At the Sussex Stakes, Frankel won by 6 lengths to equal Rock of Gibraltar’s all-time record of 7 consecutive Group 1 wins in Europe.
The Juddmonte International Stakes was held over 10 furlongs and was the first time Frankel had entered a race longer than a mile. Doubts about his stamina had no foundation as he won off the bridle by 7 lengths and broke the aforementioned successive Group 1 wins record. It transpired that Frankel’s incredible cruising speed gave him an even bigger advantage over longer distances.
The 10 furlong Champion Stakes at Ascot was to be Frankel’s last ever race. There was to be no fireworks on this occasion although he still changed gears impressively to overhaul his rivals and win by ¾ of a length in the end. Prince Abdullah confirmed that Frankel was retiring and would be sent out to stud.
What Made Frankel So Special?
As you might expect, there are a number of reasons why this wonder horse was so much better than the rest and we explore them below.
Frankel’s sire was Galileo, widely regarded as one of the great thoroughbreds. Galileo’s career was short at just 12 months but he won 6 out of 8 races including the Epsom Derby and the King George VI and Queen Elizabeth Stakes. His final Timeform rating was an impressive 134.
Frankel’s dam was Kind, winner of 6 races and half sister to Powerscourt, winner of the famed Arlington Million.
This impressive breeding background means Frankel is now in-demand at stud. His stud fee was set at a whopping £125,000 in 2013 and in his first season as a stallion he covered 133 mares. In 2014, the first foal of Frankel to be sold at auction fetched an incredible £1.15 million.
Frankel is said to have a remarkable physique for a horse and is 163.8cm from ground to shoulder (16 hands high); this is considered to be ideal for a thoroughbred racehorse. His muscular development, bones and limbs have all drawn praise from his owner Prince Abdullah.
Yet what arguably sets him apart from the rest is his remarkable stride length which is estimated at 22 feet; this is in comparison to the standard thoroughbred horse’s stride which is 20-21 feet. Frankel also possesses extremely large feet and has a shoe size of 7.5 in front and 7 behind.
During races, Frankel is believed to take anywhere between 130-140 strides per minute and clocked a top speed of 69 kilometres per hour during one of his Goodwood romps. Bear in mind the average winning speed over a 5 furlong race is around 60 km/h.
Incidentally, the Frankel machine needs a lot of fuelling; his racing diet included a whopping 23 pounds of Canadian oats every day and his total daily calorie intake was approximately 35,000!
Will To Win
Jockey Tom Queally and owner Prince Abdulla have stated their admiration for Frankel’s will to win. The Prince said Frankel was “an intelligent horse with a racing brain.” Meanwhile, Queally claimed that Frankel was “so competitive and has a will to win like no other horse I’ve ever ridden.”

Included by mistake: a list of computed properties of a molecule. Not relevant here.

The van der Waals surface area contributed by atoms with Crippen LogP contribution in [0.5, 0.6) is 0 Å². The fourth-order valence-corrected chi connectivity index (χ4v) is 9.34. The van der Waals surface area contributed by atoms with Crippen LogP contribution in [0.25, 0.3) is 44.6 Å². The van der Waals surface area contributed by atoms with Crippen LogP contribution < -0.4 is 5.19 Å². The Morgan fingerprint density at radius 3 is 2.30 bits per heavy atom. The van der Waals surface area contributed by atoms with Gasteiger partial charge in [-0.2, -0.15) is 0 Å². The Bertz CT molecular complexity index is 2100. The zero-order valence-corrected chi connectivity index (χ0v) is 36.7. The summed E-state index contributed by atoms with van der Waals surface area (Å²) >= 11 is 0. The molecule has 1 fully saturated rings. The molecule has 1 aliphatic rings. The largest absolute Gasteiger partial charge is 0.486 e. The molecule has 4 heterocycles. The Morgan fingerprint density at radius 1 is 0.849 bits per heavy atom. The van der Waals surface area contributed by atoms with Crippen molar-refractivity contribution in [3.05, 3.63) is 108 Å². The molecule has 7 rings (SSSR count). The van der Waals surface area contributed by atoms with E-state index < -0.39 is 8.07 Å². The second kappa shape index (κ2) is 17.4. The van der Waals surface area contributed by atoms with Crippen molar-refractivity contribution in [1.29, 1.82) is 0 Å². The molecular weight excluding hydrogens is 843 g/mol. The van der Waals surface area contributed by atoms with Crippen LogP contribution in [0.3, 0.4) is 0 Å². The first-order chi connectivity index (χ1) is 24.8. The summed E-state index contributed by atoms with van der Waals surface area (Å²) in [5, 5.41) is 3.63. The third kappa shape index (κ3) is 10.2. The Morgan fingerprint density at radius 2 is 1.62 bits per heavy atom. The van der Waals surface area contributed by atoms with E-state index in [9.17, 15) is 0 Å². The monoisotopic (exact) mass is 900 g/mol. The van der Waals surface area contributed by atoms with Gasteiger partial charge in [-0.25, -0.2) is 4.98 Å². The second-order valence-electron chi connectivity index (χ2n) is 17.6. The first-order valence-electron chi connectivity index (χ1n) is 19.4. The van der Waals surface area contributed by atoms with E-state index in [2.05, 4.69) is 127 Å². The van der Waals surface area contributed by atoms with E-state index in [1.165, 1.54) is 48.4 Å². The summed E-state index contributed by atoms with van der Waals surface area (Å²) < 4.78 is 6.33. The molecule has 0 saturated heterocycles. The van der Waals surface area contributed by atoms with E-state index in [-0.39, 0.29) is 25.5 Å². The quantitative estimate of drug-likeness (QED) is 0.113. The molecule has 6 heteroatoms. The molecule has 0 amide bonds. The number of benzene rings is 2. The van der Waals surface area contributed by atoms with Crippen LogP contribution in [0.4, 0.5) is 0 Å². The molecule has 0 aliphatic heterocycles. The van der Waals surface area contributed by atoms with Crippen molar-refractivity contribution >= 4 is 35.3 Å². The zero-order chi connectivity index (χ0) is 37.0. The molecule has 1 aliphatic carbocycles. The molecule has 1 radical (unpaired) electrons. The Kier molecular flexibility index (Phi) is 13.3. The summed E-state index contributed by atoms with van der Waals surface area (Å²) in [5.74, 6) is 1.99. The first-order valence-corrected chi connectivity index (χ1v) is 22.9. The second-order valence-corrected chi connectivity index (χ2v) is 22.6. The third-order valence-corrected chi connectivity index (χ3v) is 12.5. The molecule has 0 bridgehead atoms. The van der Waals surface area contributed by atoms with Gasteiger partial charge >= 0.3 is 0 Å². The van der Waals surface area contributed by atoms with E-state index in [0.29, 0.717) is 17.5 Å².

He also showed signs of improvement virtually year-on-year and was consistently producing all-time great performances which we will briefly look at below.
We often witness greatness on the racecourse but it’s exceedingly rare for a horse to produce a sequence of breathtaking displays; but this is precisely what Frankel did. His third race (his first appearance at Ascot) was the day he announced his brilliance. For most horses, that performance would be virtually their best but with Frankel, it may not even make his top 6!
His greatness is not just measured by the fact he won all 14 races; it’s not even the way he won 10 Group 1 races in a row; it’s the way in which he utterly annihilated the world’s best horses.
His 2,000 Guineas performance in 2011 was arguably the greatest in the history of the race as he obliterated the best horses of his generation. His 11 length win at Ascot in June 2012 was described by the Guardian as the single best performance of any horse in any race since a trio of Arabian stallions were imported into Britain in the 18th century.
Frankel is a horse that in many ways has managed to transcend the sport of racing. His name became known by those with little or no interest in racing and his performances captivated the world during his short but glorious 3 year career. For reference, Frankel’s performance in the 2012 Juddmonte International attracted more than 30,000 racegoers, an increase of 55% on the 2011 event’s attendance.
This magnificent racing machine is worth an estimated £100 million but of course Prince Abdulla would never sell. According to Timeform, the performance Frankel put in for the Queen Anne Stakes in 2012 is the best since it created its rankings. Although it is difficult to properly ascertain the identity of the greatest flat racing horse ever, few would argue against Frankel being #1.